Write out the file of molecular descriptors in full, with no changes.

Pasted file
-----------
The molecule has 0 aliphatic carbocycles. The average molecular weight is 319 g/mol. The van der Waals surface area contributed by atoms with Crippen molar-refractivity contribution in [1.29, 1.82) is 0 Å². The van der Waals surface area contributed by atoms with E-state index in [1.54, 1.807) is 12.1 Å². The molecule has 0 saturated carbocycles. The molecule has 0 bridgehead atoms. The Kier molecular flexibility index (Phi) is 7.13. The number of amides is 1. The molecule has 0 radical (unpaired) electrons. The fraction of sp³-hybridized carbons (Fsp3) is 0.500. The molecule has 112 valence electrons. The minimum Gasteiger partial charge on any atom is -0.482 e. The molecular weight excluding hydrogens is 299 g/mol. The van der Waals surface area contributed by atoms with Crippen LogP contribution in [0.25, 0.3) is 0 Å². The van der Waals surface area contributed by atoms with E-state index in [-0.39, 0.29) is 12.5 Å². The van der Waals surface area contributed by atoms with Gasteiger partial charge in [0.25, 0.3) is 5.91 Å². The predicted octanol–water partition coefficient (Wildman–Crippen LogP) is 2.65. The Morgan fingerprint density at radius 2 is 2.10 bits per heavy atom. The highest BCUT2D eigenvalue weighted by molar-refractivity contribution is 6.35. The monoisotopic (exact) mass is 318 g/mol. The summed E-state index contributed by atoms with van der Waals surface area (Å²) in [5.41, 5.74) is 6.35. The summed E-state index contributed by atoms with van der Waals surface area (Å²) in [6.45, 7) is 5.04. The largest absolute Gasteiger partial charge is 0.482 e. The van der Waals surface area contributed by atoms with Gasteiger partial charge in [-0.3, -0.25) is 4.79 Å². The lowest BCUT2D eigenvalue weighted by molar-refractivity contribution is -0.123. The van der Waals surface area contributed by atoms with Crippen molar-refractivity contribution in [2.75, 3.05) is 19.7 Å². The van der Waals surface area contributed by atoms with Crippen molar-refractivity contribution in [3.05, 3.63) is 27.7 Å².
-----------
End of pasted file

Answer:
The molecule has 0 aliphatic carbocycles. The average molecular weight is 319 g/mol. The van der Waals surface area contributed by atoms with Crippen molar-refractivity contribution in [1.29, 1.82) is 0 Å². The van der Waals surface area contributed by atoms with E-state index in [1.54, 1.807) is 12.1 Å². The molecule has 0 saturated carbocycles. The molecule has 0 bridgehead atoms. The Kier molecular flexibility index (Phi) is 7.13. The number of amides is 1. The molecule has 0 radical (unpaired) electrons. The fraction of sp³-hybridized carbons (Fsp3) is 0.500. The molecule has 112 valence electrons. The minimum Gasteiger partial charge on any atom is -0.482 e. The molecular weight excluding hydrogens is 299 g/mol. The van der Waals surface area contributed by atoms with Crippen LogP contribution in [0.25, 0.3) is 0 Å². The van der Waals surface area contributed by atoms with E-state index in [-0.39, 0.29) is 12.5 Å². The van der Waals surface area contributed by atoms with Gasteiger partial charge in [0.25, 0.3) is 5.91 Å². The predicted octanol–water partition coefficient (Wildman–Crippen LogP) is 2.65. The Morgan fingerprint density at radius 2 is 2.10 bits per heavy atom. The highest BCUT2D eigenvalue weighted by molar-refractivity contribution is 6.35. The monoisotopic (exact) mass is 318 g/mol. The summed E-state index contributed by atoms with van der Waals surface area (Å²) in [5.41, 5.74) is 6.35. The summed E-state index contributed by atoms with van der Waals surface area (Å²) in [6.45, 7) is 5.04. The largest absolute Gasteiger partial charge is 0.482 e. The van der Waals surface area contributed by atoms with Gasteiger partial charge in [-0.3, -0.25) is 4.79 Å². The lowest BCUT2D eigenvalue weighted by molar-refractivity contribution is -0.123. The van der Waals surface area contributed by atoms with Crippen molar-refractivity contribution in [2.75, 3.05) is 19.7 Å². The van der Waals surface area contributed by atoms with Crippen molar-refractivity contribution in [3.05, 3.63) is 27.7 Å².